The radical solutions have been arrived at by applying two simple tests: "Whether this [measure] will benefit the game of cricket" and "What does the Indian cricket fan want?" The ecosystem - of tournaments, games, players, schedules - has been kept intact, but the BCCI's power structures have been taken apart and governance has been separated from the game's daily management.

The Lodha panel report reaches deep into the BCCI's essential building blocks - the state associations and demands that the BCCI ensures its members replicate changes at the top down the order. It suggests scrapping many fundamental BCCI quirks that are centred around voting rights, and has shaken the tree so hard that any aspiring young official must wonder whether there is any fruit left on it at all.

At one point, the report says, "Individual interest will have to be sacrificed for the sake of the institution and no exigency of convenience or convention shall stand in the way of the whole structural overhaul." On another day, those words could have been from a newspaper editorial produced during some routine BCCI saga. This, though, belongs to a report ordered by the highest court in India, one that contains mind-altering stuff for the BCCI. It is full of words and phrases like "independent" and "professional" and "external consultant". Bring them on, it says.

The Lodha panel has worked over the BCCI in such fine detail that there will no doubt be murmurs of "judicial overreach". That is a valid argument on some occasions but also used as a handy stick by those receiving inconvenient judgements from the courts. There will be resistance and there will be quibbles, because power is never ceded easily. The questions arising from the recommendations will be many, because the panel has covered every aspect of the BCCI's functioning: from the president's office to the ticket counters at stadiums.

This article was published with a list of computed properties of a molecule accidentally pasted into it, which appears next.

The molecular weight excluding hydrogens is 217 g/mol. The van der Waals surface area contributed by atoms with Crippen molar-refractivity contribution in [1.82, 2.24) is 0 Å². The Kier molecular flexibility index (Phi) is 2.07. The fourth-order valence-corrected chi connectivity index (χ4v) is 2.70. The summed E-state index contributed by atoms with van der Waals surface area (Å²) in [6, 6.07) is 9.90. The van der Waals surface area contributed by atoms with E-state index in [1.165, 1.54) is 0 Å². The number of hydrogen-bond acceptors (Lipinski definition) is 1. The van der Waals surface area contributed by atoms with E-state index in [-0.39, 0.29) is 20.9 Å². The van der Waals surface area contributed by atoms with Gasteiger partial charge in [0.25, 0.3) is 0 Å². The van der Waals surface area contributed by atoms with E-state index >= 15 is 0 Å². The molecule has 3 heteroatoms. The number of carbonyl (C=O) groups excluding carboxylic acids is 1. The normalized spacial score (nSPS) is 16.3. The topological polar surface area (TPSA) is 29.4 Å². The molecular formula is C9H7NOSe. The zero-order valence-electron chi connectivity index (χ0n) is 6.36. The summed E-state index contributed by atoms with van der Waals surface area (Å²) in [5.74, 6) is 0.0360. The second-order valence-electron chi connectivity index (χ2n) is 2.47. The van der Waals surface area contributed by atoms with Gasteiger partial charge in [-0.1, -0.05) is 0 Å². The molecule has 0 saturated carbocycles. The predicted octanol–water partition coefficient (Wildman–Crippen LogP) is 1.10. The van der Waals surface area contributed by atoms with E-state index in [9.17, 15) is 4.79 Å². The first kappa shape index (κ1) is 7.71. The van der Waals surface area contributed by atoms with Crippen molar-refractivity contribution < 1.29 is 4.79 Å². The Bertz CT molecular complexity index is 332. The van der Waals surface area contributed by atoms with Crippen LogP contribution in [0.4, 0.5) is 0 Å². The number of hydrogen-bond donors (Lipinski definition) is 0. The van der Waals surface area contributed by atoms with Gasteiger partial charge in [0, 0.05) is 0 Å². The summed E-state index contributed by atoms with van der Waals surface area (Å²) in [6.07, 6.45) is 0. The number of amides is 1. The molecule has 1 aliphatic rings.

Are three selectors better than five? How can a CEO appoint a coach? Can't the best selectors not come from among heavily feted Test players? Does a captain also become a selector? As if television will ever agree to cutting down on adverts during matches - don't these guys understand the modern sports industry?

Whatever they may think about the modern sports industry, the Lodha panel have certainly set a modern industry governance standard for the BCCI.